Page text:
Sometimes, in places which are known for the inane, you discover a gem. Memes on Facebook are a great example. Neither I nor my husband are prolific “Facebookers”, but we both know what memes are, and they’re mostly stupid. That said, the other day when I gave in to clickbait I found a couple of examples I thought worth repeating:
“Marriage is just texting each other “Do we need anything from the grocery store?” a bunch of times until one of you dies.”
“My wife wanted 2 kittens but I am the man in the house so we got 2 kittens.”
They’re both quite funny, and they’re both very real.
The first one deals with the boredom and monotony of marriage. It’s so lovely to hear that a grandpa and grandma, after 70 years of marriage, died next to each other just two hours apart. But this is more like a Hollywood romance and not so much like your standard suburban marriage.
A long, long relationship with one other person, where each day their same old bad habits are in your face from the get-go, does not feel romantic – almost all the time. I’m not saying that my husband has lots of bad habits (we both have some), but that romantic feelings can be replaced by a nagging irritation at the bad habits of the other.
Meme 2 raises one of the other great challenges of marriage: compromise. I understand that it also light-heartedly jokes about this husband wanting to “wear the pants”, but realising he doesn’t. But it also involves one spouse giving in for the betterment of the relationship. For two people with different viewpoints, tastes and preferences, both often stressed with daily life, and who want different things for their house and their family, compromise is necessary, very challenging, but really worthwhile.
My husband and I are both clear that there’s no single, magic ingredient to a happy marriage, but there are a few things which we agree are fundamental for all. We could talk about the topic for days, but for the sake of simplicity we’ll keep it to a round list of five things that we think are important for your marriage:
Forgive. If you read this far and no further, you’ll still take a home a gem tonight. Saying “Hey, I appreciate your apology and I’m sorry too. Let’s move on,” and meaning it, is the oft forgotten companion of an apology. Of course, this means that one of you has to suck it up and admit a mistake, but it’s equally important that the other half can accept an apology and admit any part they may have played in the conflict. Make up no matter what it costs, otherwise there will be a wall between the two of you, built by the bricks of your unresolved conflicts.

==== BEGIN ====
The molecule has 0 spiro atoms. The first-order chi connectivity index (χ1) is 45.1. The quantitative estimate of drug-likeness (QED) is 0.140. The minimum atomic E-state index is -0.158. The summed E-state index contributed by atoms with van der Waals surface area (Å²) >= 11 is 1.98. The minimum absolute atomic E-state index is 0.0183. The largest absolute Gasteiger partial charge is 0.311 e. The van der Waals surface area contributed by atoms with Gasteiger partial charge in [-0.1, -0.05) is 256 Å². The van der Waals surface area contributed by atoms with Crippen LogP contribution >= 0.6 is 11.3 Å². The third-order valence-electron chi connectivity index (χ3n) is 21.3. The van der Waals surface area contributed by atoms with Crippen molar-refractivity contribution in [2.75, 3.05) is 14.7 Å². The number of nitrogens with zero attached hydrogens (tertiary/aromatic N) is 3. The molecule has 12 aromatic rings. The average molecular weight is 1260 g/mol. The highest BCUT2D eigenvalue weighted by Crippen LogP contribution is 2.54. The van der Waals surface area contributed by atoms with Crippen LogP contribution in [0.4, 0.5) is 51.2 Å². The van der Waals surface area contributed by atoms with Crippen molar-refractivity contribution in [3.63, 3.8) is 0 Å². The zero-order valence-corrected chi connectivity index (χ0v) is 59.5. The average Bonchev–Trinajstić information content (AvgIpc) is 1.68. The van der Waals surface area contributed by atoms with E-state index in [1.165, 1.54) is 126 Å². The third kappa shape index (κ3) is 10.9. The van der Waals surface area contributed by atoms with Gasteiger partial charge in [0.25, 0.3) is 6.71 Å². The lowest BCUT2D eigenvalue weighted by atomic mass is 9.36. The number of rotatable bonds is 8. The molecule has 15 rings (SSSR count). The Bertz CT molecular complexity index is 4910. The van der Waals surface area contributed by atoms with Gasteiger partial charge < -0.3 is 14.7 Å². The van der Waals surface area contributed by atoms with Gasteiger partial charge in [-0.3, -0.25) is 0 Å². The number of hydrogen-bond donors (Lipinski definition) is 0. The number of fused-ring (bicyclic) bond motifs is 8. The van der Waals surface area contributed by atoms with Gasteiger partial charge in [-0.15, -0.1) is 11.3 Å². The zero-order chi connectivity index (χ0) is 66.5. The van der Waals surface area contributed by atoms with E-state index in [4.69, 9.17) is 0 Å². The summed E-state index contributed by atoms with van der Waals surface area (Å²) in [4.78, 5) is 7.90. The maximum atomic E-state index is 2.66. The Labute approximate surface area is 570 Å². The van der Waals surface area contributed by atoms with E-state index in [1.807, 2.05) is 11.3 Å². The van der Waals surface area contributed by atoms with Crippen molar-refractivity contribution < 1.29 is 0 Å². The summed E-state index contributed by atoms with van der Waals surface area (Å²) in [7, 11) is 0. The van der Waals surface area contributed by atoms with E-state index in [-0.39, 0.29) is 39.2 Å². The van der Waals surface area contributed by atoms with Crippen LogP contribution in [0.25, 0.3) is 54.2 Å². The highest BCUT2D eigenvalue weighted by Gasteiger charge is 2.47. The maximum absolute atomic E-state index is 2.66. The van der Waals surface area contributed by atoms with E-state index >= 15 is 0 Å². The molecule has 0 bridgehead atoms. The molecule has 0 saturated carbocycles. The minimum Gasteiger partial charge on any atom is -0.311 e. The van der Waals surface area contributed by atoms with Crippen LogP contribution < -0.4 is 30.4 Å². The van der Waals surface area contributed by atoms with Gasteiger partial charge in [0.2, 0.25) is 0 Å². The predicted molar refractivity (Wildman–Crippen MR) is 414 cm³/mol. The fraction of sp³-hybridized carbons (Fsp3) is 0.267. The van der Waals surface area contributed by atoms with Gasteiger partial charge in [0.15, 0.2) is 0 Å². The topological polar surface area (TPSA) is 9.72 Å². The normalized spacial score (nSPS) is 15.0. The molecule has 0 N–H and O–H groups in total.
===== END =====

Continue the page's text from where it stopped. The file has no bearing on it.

The most important relationship in your family is between you and your spouse. If deep romance and friendship between you is a thing of the past, you can, and should, rediscover it. It’s easy to disappear into your work or focus on the kids and ignore your spouse, but your relationship is the foundation for your family. It really helps to regularly spend some time (but not too much) away from your children together, just enjoying each other’s company. The time investment is worthwhile.
Listen if you don’t like listening, and talk if you don’t like talking. Each person has to do a lot of both, but understanding whether you have a tendency to clam up or to be disinterested is key. Your spouse needs to know what you’re thinking and feeling, and you need to know the same about your spouse. If you don’t, you’re going to miss the mark in communication, and without good communication your relationship will feel stifled.
Know how the other feels loved. Knowing how to love means knowing how your spouse will feel loved. If this means an affectionate touch, a phone call during the day, a kind word, or making him or her a cup of tea, then do it. It costs you little, and gains you a lot. After years of marriage it can be easy to take your spouse for granted, but these small things can show them each day that you continue to love them.
Compromise. Just give in. By tomorrow morning will you really care whether you watched Batman or Casablanca? Once you’ve had dinner does it matter if you ate Japanese or Thai? Again, you give a little and you gain a lot.
A final word: we both know that these pointers are hard to put into practice. It can be difficult to forgive and make up after a fight, and we can struggle to put time aside for each other when the kids are needy, your job demanding, and your house a mess.
But it’s worth it. It’s totally worth it.
This article was republished with permission from MercatorNet.
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Jesse Bier is a professor of English at the University of Montana in Missoula.